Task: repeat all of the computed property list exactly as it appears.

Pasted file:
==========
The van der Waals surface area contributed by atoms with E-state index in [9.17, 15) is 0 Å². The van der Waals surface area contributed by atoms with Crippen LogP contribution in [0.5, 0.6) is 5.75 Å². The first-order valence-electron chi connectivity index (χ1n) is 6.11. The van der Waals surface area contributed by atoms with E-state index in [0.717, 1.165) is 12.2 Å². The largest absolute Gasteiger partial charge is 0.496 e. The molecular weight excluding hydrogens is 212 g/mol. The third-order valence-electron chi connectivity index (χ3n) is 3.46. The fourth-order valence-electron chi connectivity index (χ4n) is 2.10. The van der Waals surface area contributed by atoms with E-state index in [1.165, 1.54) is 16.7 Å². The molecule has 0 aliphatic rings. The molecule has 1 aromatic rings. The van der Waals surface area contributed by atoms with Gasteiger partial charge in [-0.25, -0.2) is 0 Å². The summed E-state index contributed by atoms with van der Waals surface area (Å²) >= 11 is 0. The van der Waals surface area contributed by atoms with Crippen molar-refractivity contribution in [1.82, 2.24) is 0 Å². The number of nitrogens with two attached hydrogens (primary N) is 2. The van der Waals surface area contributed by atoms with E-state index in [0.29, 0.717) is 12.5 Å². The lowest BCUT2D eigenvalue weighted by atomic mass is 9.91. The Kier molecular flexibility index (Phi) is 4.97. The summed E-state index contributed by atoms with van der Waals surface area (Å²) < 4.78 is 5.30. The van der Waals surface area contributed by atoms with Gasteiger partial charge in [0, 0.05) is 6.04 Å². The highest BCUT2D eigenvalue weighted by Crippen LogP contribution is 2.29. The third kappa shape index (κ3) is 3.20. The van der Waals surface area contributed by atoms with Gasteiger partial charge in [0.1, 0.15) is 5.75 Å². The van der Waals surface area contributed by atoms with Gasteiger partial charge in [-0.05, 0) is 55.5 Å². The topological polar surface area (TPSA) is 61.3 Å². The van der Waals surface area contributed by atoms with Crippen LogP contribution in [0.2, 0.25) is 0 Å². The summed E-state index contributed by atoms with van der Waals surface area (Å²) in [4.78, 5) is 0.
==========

The van der Waals surface area contributed by atoms with E-state index in [9.17, 15) is 0 Å². The van der Waals surface area contributed by atoms with Crippen LogP contribution in [0.5, 0.6) is 5.75 Å². The first-order valence-electron chi connectivity index (χ1n) is 6.11. The van der Waals surface area contributed by atoms with E-state index in [0.717, 1.165) is 12.2 Å². The largest absolute Gasteiger partial charge is 0.496 e. The molecular weight excluding hydrogens is 212 g/mol. The third-order valence-electron chi connectivity index (χ3n) is 3.46. The fourth-order valence-electron chi connectivity index (χ4n) is 2.10. The van der Waals surface area contributed by atoms with E-state index in [1.165, 1.54) is 16.7 Å². The molecule has 0 aliphatic rings. The molecule has 1 aromatic rings. The van der Waals surface area contributed by atoms with Gasteiger partial charge in [-0.25, -0.2) is 0 Å². The summed E-state index contributed by atoms with van der Waals surface area (Å²) >= 11 is 0. The van der Waals surface area contributed by atoms with Crippen molar-refractivity contribution in [1.82, 2.24) is 0 Å². The number of nitrogens with two attached hydrogens (primary N) is 2. The van der Waals surface area contributed by atoms with E-state index in [0.29, 0.717) is 12.5 Å². The lowest BCUT2D eigenvalue weighted by atomic mass is 9.91. The Kier molecular flexibility index (Phi) is 4.97. The summed E-state index contributed by atoms with van der Waals surface area (Å²) < 4.78 is 5.30. The van der Waals surface area contributed by atoms with Gasteiger partial charge in [0, 0.05) is 6.04 Å². The highest BCUT2D eigenvalue weighted by Crippen LogP contribution is 2.29. The third kappa shape index (κ3) is 3.20. The van der Waals surface area contributed by atoms with Gasteiger partial charge in [0.1, 0.15) is 5.75 Å². The van der Waals surface area contributed by atoms with Gasteiger partial charge in [-0.05, 0) is 55.5 Å². The topological polar surface area (TPSA) is 61.3 Å². The van der Waals surface area contributed by atoms with Crippen LogP contribution in [0.2, 0.25) is 0 Å². The summed E-state index contributed by atoms with van der Waals surface area (Å²) in [4.78, 5) is 0.